Opinion on Highlands

Discussion in 'Cattle' started by boyd5212, May 31, 2006.

  1. boyd5212

    boyd5212 Member

    Messages:
    11
    Joined:
    Nov 5, 2005
    Location:
    Nova Scotia, Canada
    We're people new to cattle--country people, so not totally blind. We're wanting to raise our own beef, and are set on Highlands and have appropriate fenced pasture to accomodate approximately 3-5 head.

    We're looking for opinions of what ages we should start with, and whether we should start with bull, cow, heifer, etc.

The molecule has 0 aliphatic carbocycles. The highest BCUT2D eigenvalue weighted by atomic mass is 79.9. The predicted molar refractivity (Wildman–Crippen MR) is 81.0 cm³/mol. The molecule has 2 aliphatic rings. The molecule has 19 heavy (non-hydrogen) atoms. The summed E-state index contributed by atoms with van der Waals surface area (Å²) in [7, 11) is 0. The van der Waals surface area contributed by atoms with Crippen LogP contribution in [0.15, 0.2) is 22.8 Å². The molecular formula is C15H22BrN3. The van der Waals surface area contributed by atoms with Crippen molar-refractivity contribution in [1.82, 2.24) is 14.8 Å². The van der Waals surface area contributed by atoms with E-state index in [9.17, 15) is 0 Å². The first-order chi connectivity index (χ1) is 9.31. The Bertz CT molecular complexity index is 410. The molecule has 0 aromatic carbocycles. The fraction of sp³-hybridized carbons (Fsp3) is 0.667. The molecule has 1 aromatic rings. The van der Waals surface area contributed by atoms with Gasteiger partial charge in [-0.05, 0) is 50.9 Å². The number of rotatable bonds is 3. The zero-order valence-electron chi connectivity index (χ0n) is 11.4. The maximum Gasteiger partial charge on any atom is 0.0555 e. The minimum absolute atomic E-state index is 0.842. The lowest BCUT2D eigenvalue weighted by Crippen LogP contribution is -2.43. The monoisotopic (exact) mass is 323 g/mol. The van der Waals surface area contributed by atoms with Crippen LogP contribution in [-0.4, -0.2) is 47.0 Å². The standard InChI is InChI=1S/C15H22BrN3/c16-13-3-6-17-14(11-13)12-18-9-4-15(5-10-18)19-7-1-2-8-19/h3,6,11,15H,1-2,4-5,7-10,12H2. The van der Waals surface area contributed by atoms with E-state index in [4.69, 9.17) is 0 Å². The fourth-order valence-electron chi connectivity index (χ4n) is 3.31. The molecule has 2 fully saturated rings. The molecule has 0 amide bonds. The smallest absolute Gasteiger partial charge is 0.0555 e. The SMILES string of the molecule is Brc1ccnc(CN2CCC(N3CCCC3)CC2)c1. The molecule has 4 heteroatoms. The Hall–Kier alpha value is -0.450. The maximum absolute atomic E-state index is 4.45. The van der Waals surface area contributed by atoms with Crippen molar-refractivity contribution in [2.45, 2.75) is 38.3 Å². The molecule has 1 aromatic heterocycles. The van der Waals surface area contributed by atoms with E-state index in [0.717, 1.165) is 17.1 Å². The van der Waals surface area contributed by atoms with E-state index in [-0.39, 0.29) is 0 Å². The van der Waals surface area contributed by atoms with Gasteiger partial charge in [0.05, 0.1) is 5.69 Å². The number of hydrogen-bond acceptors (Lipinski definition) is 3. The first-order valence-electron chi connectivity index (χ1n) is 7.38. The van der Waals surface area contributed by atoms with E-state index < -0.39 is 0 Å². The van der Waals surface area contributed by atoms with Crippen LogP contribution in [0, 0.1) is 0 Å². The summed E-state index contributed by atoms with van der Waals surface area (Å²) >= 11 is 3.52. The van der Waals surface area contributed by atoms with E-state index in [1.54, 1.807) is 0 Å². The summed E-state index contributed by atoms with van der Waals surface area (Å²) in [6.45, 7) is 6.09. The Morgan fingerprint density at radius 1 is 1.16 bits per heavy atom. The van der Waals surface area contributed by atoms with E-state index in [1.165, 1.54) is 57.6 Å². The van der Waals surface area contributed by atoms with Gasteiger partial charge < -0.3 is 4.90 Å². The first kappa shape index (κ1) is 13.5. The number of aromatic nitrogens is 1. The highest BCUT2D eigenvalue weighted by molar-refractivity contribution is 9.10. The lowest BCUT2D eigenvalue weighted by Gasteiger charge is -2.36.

Thanks!
     
  2. milkinpigs

    milkinpigs Dairy/Hog Farmer

    Messages:
    508
    Joined:
    Oct 4, 2005
    Location:
    Catlett Creek Hog Farm Unit 1
    Please don't take this as criticism;I was wonder why you chose the Highland breed,as others here choose devons.Do you feel you will be more satisfied with your choice than a mor common breed such as an angus? I mean no disrespect, just was intersted in what helped you mke your breed selection. Good luck with your cattle.
     

  3. RedTartan

    RedTartan Icelandic Sheep Supporter

    Messages:
    3,344
    Joined:
    May 2, 2006
    Location:
    Northeast Ohio
    They're beautiful :) At least they appear to be to those of us who can boast to be of scottish decent...

    :) RedTartan
     
  4. Pat

    Pat Well-Known Member

    Messages:
    542
    Joined:
    Jul 24, 2004
    Location:
    Arkansas